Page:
In May 2014, the RCMP released a report documenting more than 1,100 murdered and missing women between 1980 and 2012.

A year later, it said 32 aboriginal women had been murdered and 11 more had disappeared since it first reported on the issue.

Suspected drunk driver spills milk on Yonge, near College

CityNews | posted Wednesday, Aug 3rd, 2016

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Cartons of milk spilled on Yonge Street near College Street on Aug. 3, 2016. CITYNEWS

Cartons of milk spilled all over Yonge Street near College Street on Wednesday morning after a driver crashed into the back of a delivery truck.

The driver, who is suspected of being drunk, rammed his Mercedes SUV into the back of the parked delivery truck at Yonge and College around 3:30 a.m.

The driver of the SUV was taken into custody and is being investigated for impaired driving.

There was plenty of spilled milk on the scene, but fortunately no one was hurt.

Toronto taxi drivers threaten job action, claim Uber not following bylaws

CityNews | posted Wednesday, Aug 3rd, 2016

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Taxi drivers protest Uber in Toronto on June 1, 2015. THE CANADIAN PRESS/Nathan Denette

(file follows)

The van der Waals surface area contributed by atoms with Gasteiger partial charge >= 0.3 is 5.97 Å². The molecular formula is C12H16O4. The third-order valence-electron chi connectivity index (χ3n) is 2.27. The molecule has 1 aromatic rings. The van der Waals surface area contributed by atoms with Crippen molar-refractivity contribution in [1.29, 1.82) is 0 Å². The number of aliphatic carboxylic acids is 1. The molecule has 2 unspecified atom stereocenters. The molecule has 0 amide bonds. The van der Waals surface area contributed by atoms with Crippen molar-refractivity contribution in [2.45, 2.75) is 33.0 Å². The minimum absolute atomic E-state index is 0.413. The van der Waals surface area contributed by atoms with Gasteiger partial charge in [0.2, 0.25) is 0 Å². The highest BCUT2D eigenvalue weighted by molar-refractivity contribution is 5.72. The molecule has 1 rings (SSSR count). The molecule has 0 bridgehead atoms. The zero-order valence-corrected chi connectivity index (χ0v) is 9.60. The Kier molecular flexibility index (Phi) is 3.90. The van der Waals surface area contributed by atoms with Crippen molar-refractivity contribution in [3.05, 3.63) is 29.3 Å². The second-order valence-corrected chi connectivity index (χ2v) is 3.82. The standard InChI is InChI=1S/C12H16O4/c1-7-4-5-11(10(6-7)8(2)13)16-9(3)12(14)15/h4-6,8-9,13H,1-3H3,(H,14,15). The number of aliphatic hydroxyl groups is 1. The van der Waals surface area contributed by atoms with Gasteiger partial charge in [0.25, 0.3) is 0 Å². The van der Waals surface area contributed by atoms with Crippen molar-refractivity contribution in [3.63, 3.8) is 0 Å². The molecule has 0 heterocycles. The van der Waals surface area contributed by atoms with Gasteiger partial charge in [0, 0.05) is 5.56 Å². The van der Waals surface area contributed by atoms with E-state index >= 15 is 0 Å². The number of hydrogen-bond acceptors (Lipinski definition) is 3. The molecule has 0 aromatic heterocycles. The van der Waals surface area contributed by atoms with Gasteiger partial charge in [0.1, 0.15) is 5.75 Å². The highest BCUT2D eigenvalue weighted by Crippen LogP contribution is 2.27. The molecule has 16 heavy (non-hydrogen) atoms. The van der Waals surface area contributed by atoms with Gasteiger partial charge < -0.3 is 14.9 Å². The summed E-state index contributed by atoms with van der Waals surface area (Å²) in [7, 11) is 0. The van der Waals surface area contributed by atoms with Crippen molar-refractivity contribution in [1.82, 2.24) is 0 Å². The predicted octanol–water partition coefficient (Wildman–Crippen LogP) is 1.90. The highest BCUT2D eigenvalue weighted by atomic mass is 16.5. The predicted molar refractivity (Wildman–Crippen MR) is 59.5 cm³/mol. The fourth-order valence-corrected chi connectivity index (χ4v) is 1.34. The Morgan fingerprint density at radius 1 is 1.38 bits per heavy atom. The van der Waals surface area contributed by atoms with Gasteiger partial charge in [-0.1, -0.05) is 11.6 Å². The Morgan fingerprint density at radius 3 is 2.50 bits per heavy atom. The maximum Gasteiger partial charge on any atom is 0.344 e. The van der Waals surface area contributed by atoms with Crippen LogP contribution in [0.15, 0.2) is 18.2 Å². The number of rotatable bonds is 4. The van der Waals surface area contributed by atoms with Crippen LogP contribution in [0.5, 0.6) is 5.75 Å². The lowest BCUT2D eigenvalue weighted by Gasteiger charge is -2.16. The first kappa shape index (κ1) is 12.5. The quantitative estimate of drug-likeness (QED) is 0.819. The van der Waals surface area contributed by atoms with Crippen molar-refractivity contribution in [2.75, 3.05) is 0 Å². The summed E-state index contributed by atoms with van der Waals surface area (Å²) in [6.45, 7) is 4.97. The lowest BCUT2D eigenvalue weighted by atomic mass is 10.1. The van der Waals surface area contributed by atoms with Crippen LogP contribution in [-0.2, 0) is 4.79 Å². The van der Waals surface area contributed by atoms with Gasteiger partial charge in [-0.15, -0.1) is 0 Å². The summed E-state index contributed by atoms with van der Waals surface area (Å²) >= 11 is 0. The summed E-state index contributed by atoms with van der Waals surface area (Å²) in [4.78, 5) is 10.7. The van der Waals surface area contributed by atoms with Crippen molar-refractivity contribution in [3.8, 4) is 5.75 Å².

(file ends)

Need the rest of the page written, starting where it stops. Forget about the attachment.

Cabbies say Uber drivers are ignoring the new regulations that were put in place by city hall in May.

The United Taxi Workers Association is floating the idea of another rolling cab protest, possibly in September and just in time for the Toronto International Film Festival.

Last December, hundreds of taxi drivers rolled down on downtown streets, snarling traffic for hours. Demonstrations like this one came as the taxi industry was pushing for regulations to even the playing field for drivers competing with Uber.

In May, city council passed new bylaws that required Uber drivers to get vehicle inspections and register their criminal background checks, which is what cabbies have to do.

Those rules went into effect two weeks ago, but the head of the GTA’s taxi organization said Uber is not complying and the city isn’t helping.

“Either they’re not doing it or they’re not enforcing it, it’s the same thing to us. We have seen nothing on the streets,” Paul Sekhon, president of the United Taxi Workers Association of the GTA said, on Tuesday.

“We’ve been sitting her patiently […], just sitting and waiting for city officials to get this done.”

The region’s taxi group is set to meet on Thursday, as part of their first step to decide what kind of job action they’ll be launching.

A spokesperson with Uber Canada said they are working with the city but did not address the taxi group’s allegations.

“We have applied for our PTC (Private Transportation Company) licence and look forward to receiving it from the City of Toronto soon,” Jean-Christophe de Le Rue said in a statement. “The city has a phased application process and we expect to fulfill each phase as it becomes available.”